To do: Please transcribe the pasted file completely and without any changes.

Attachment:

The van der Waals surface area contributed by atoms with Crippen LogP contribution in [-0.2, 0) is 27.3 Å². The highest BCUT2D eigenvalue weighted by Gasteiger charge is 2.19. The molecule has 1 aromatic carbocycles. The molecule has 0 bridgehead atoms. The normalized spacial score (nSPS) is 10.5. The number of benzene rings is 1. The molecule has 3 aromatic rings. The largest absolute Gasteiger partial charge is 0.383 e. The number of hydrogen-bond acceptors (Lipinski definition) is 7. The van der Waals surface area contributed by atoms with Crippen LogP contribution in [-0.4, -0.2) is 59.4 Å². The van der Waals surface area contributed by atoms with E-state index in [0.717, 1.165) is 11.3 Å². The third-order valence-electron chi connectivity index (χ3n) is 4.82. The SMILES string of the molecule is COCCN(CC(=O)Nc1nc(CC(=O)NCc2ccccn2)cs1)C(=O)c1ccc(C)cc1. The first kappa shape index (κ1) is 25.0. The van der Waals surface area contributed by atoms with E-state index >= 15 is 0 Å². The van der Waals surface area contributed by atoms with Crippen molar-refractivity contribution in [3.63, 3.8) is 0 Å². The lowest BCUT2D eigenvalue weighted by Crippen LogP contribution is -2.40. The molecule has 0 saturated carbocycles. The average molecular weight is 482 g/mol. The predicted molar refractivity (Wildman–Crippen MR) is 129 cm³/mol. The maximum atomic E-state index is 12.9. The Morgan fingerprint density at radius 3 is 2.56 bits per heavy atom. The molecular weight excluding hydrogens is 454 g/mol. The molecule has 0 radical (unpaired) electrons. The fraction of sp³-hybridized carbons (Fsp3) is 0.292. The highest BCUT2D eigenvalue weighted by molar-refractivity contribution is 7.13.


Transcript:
The van der Waals surface area contributed by atoms with Crippen LogP contribution in [-0.2, 0) is 27.3 Å². The highest BCUT2D eigenvalue weighted by Gasteiger charge is 2.19. The molecule has 1 aromatic carbocycles. The molecule has 0 bridgehead atoms. The normalized spacial score (nSPS) is 10.5. The number of benzene rings is 1. The molecule has 3 aromatic rings. The largest absolute Gasteiger partial charge is 0.383 e. The number of hydrogen-bond acceptors (Lipinski definition) is 7. The van der Waals surface area contributed by atoms with Crippen LogP contribution in [-0.4, -0.2) is 59.4 Å². The van der Waals surface area contributed by atoms with E-state index in [0.717, 1.165) is 11.3 Å². The third-order valence-electron chi connectivity index (χ3n) is 4.82. The SMILES string of the molecule is COCCN(CC(=O)Nc1nc(CC(=O)NCc2ccccn2)cs1)C(=O)c1ccc(C)cc1. The first kappa shape index (κ1) is 25.0. The van der Waals surface area contributed by atoms with E-state index >= 15 is 0 Å². The van der Waals surface area contributed by atoms with Crippen molar-refractivity contribution in [3.63, 3.8) is 0 Å². The lowest BCUT2D eigenvalue weighted by Crippen LogP contribution is -2.40. The molecule has 0 saturated carbocycles. The average molecular weight is 482 g/mol. The predicted molar refractivity (Wildman–Crippen MR) is 129 cm³/mol. The maximum atomic E-state index is 12.9. The Morgan fingerprint density at radius 3 is 2.56 bits per heavy atom. The molecular weight excluding hydrogens is 454 g/mol. The molecule has 0 radical (unpaired) electrons. The fraction of sp³-hybridized carbons (Fsp3) is 0.292. The highest BCUT2D eigenvalue weighted by molar-refractivity contribution is 7.13.